|The Tempest character|
|Created by||William Shakespeare|
Prospero (// PROS-pər-o) is a fictional character and the protagonist of William Shakespeare's play The Tempest. Prospero is the rightful Duke of Milan, whose usurping brother, Antonio, had put him (with his three-year-old daughter, Miranda) to sea on a "rotten carcass" of a boat to die, twelve years before the play begins. Prospero and Miranda had survived and found exile on a small island. He has learned sorcery from books, and uses it while on the island to protect Miranda and control the other characters.
Before the play has begun, Prospero has freed the magical spirit Ariel from entrapment within "a cloven pine". Prospero then takes Ariel as a slave. Prospero's sorcery is sufficiently powerful to control Ariel and other spirits, as well as to alter weather and even raise the dead: "Graves at my command have waked their sleepers, oped, and let 'em forth, by my so potent Art." - Act V, scene 1.
On the island, Prospero becomes master of the monster Caliban (the son of Sycorax, a malevolent witch) and forces Caliban into submission by punishing him with magic if he does not obey. Ariel is beholden to Prospero after he is freed from his imprisonment inside the pine tree.
At the end of the play, Prospero intends to drown his book and renounce magic. In the view of the audience, this may have been required to make the ending unambiguously happy, as magic was associated with diabolical works; he will drown his books for the same reason that Doctor Faust, in an earlier play by Christopher Marlowe, promised in vain to burn his books.
The Tempest is believed to be the last play Shakespeare wrote alone. In this play there are two candidate soliloquies by Prospero, which critics have taken to be Shakespeare's own "retirement speech".
Our revels now are ended: These our actors—,
As I foretold you—, were all spirits and
Are melted into air, into thin air;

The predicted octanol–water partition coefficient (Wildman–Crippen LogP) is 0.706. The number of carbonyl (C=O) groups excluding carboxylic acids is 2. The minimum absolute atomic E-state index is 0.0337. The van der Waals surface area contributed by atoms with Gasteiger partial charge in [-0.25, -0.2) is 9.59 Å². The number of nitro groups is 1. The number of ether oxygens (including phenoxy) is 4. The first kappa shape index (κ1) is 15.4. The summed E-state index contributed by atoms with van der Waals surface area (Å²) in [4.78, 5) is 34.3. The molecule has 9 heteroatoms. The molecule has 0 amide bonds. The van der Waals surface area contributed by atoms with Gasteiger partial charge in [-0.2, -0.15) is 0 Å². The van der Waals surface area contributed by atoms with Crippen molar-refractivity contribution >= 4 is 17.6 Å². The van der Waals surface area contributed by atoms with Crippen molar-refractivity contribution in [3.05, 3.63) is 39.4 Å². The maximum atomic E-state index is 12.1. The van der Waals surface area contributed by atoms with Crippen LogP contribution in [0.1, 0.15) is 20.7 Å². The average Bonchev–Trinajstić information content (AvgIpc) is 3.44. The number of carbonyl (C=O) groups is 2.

And, like the baseless fabric of this vision,
The cloud-capp’d towers, the gorgeous palaces,
The solemn temples, the great globe itself,
Yea, all which it inherit, shall dissolve
And, like this insubstantial pageant faded,
Leave not a rack behind: we are such stuff
As dreams are made on, and our little life
Is rounded with a sleep. — The Tempest, Act 4, Scene 1
Now my charms are all o'erthrown,
And what strength I have's mine own,
Which is most faint: now, 'tis true,
I must be here confined by you,
Or sent to Naples. Let me not,
Since I have my dukedom got
And pardon'd the deceiver, dwell
In this bare island by your spell;
But release me from my bands
With the help of your good hands:
Gentle breath of yours my sails
Must fill, or else my project fails,
Which was to please. Now I want
Spirits to enforce, art to enchant,
And my ending is despair,
Unless I be relieved by prayer,
Which pierces so that it assaults
Mercy itself and frees all faults.
As you from crimes would pardon'd be,
Let your indulgence set me free.
Portrayals of Prospero in Royal Shakespeare Company productions include:
- Robert Harris (1948)
- Sir Michael Redgrave (1951)
- Sir Ralph Richardson (1952)
- Sir John Gielgud (1956, 1957)
- Tom Fleming (1963)
- Ian Richardson (1970)
- Michael Aldridge (1974)
- Sir Michael Hordern (1978)
- Derek Jacobi (1982)
- John Wood (1988)
- Alec McCowen (1993)
- Paul Jesson (1995)
- David Calder (1998)
- Philip Voss (2000), a production that utilized vocal music rather than instrumental
- Malcolm Storry (2002)
- Patrick Stewart (2006) in Rupert Goold's very loose 2006 interpretation
- Antony Sher (2009)
- Jonathan Slinger (2012) directed by David Farr.
- Simon Russell Beale (2016), a production directed by Gregory Doran that used Digital technology to create many of the special effects.
Portrayals of Prospero at the Old Vic include:
- Sir John Gielgud (1931, 1940, 1974)
- Max von Sydow (1988)
- Sir Derek Jacobi (2003)
- Stephen Dillane (2010)
Portrayals of Prospero for the New York Shakespeare Festival include:
- James Earl Jones (1962)
- Raul Julia (1981)
- Patrick Stewart (1995) at the Delacorte Theater, later moved to Broadway's Broadhurst Theater.
- Sam Waterston (2015)
Portrayals of Prospero for the Globe Theatre include:
- Vanessa Redgrave (2000); she also played "Ariel" to her father Sir Michael Redgrave's "Prospero" in the 1964 Caedmon recording.
- Roger Allam (2013), videotaped and later broadcast as part of their Live Cinema broadcasts.
Portrayals of Prospero for the Stratford Shakespeare Festival include: